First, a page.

I’m in Berlin. I’ve just managed to find a chicken donner kebab, and am pausing research briefly to write this. I’m currently on leave from London, with a ridiculously hectic couple of months ahead: I’ve just been to Munich to see a dwarf crocodile specimen, Alligatorellus beaumonti (from Bavaria), which conveniently happened to coincide with Oktoberfest, and am now here to visit another specimen, Theriosuchus ibericus, from Spain. Preliminary glances at the material in Berlin makes me think the Spanish material may be a new genus altogether (whatever that actually means), and another broken up specimen of Alligatorellus might be a new species, based on what I can tell from it’s body armour (yeah, these crocs were awesome!)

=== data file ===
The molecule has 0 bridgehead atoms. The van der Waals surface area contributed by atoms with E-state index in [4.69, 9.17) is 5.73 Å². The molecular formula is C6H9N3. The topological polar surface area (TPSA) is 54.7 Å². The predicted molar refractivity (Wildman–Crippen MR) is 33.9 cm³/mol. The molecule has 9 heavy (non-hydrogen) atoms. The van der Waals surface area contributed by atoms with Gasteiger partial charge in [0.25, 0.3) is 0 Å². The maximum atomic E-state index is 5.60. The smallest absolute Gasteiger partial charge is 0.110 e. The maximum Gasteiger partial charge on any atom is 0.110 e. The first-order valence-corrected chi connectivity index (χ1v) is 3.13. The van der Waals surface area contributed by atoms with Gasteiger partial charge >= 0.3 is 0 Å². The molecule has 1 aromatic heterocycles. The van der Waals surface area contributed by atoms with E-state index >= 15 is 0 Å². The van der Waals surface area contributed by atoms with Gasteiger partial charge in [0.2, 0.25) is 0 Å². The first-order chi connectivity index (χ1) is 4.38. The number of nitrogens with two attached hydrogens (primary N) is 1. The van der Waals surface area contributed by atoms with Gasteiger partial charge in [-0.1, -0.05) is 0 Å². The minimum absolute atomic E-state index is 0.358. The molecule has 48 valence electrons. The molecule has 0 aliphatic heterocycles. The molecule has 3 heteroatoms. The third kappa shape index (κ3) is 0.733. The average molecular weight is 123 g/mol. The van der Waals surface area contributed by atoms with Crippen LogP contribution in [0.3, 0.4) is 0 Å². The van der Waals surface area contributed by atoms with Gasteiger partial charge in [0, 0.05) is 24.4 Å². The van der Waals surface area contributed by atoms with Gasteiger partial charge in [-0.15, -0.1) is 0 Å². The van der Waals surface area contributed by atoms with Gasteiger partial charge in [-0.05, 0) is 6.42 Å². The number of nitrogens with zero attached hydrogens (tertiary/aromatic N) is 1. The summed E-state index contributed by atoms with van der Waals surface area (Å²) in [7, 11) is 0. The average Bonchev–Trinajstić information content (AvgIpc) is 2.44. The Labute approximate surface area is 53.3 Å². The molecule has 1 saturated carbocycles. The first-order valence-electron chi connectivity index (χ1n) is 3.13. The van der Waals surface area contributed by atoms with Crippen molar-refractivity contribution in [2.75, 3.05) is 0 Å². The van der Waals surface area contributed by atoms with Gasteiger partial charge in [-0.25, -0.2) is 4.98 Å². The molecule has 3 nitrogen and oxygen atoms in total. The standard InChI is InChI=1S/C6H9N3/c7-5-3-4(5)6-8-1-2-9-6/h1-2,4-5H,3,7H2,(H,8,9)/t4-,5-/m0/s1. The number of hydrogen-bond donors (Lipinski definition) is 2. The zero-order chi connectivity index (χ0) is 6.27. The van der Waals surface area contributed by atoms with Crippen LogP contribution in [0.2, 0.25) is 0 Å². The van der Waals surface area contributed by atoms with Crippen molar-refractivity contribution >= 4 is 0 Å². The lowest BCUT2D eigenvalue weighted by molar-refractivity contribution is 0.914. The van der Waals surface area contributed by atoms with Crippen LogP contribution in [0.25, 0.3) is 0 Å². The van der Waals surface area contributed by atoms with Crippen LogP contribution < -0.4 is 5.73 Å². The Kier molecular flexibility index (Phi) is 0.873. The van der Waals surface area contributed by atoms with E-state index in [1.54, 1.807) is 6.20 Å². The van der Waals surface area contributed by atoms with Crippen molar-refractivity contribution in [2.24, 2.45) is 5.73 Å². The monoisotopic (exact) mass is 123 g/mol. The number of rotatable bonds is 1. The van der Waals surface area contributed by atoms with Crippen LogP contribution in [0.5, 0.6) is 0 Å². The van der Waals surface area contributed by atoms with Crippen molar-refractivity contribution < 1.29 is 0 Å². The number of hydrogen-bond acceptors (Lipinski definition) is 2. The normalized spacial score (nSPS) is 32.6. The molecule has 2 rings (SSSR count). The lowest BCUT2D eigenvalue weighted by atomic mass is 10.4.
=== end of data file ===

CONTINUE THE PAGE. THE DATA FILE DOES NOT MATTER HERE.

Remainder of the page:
This was originally posted at: http://www.nature.com/scitable/blog/earthbound/geology_beyond_science
So people who read this blog (*one person cheers off in the distance*) may have noticed that my partner-in-crime, Jane Robb, recently abandoned me to the fusty claws of Nature. *sniff* Fear not though! Jane is pursuing awesome things now with the European Geosciences Union, the other organisation I also happen to write for. She also maintains a personal blog, which is well worth following.
So last week, I wrote about how we can use different plots to help craft stories within geoscience. I want to stay along the theme of ‘science communication’ for a while, and write about an excellent paper Jane had published recently, calling for an increase in public engagement within geology higher education. Expect tonnes more along this in the future, as Jane develops her role at the EGU, but for now, I figured it would be cool to highlight some of the key points in Jane’s paper, as a sort of weird, blog-eulogy to her passing.